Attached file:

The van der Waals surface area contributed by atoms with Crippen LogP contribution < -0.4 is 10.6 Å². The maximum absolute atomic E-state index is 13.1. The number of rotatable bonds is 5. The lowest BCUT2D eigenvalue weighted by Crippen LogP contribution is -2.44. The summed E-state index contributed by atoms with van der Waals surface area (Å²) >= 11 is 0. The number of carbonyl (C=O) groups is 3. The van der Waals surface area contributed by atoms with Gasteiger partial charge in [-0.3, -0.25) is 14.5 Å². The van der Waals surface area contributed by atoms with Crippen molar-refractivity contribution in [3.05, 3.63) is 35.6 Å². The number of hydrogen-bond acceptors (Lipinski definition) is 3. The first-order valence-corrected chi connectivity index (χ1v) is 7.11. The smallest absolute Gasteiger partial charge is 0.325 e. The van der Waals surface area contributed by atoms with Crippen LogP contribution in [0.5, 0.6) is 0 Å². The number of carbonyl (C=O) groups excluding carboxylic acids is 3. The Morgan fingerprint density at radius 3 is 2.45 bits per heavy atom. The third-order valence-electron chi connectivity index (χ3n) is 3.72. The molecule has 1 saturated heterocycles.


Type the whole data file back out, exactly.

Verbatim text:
The van der Waals surface area contributed by atoms with Crippen LogP contribution < -0.4 is 10.6 Å². The maximum absolute atomic E-state index is 13.1. The number of rotatable bonds is 5. The lowest BCUT2D eigenvalue weighted by Crippen LogP contribution is -2.44. The summed E-state index contributed by atoms with van der Waals surface area (Å²) >= 11 is 0. The number of carbonyl (C=O) groups is 3. The van der Waals surface area contributed by atoms with Gasteiger partial charge in [-0.3, -0.25) is 14.5 Å². The van der Waals surface area contributed by atoms with Crippen molar-refractivity contribution in [3.05, 3.63) is 35.6 Å². The number of hydrogen-bond acceptors (Lipinski definition) is 3. The first-order valence-corrected chi connectivity index (χ1v) is 7.11. The smallest absolute Gasteiger partial charge is 0.325 e. The van der Waals surface area contributed by atoms with Crippen LogP contribution in [0.5, 0.6) is 0 Å². The number of carbonyl (C=O) groups excluding carboxylic acids is 3. The Morgan fingerprint density at radius 3 is 2.45 bits per heavy atom. The third-order valence-electron chi connectivity index (χ3n) is 3.72. The molecule has 1 saturated heterocycles.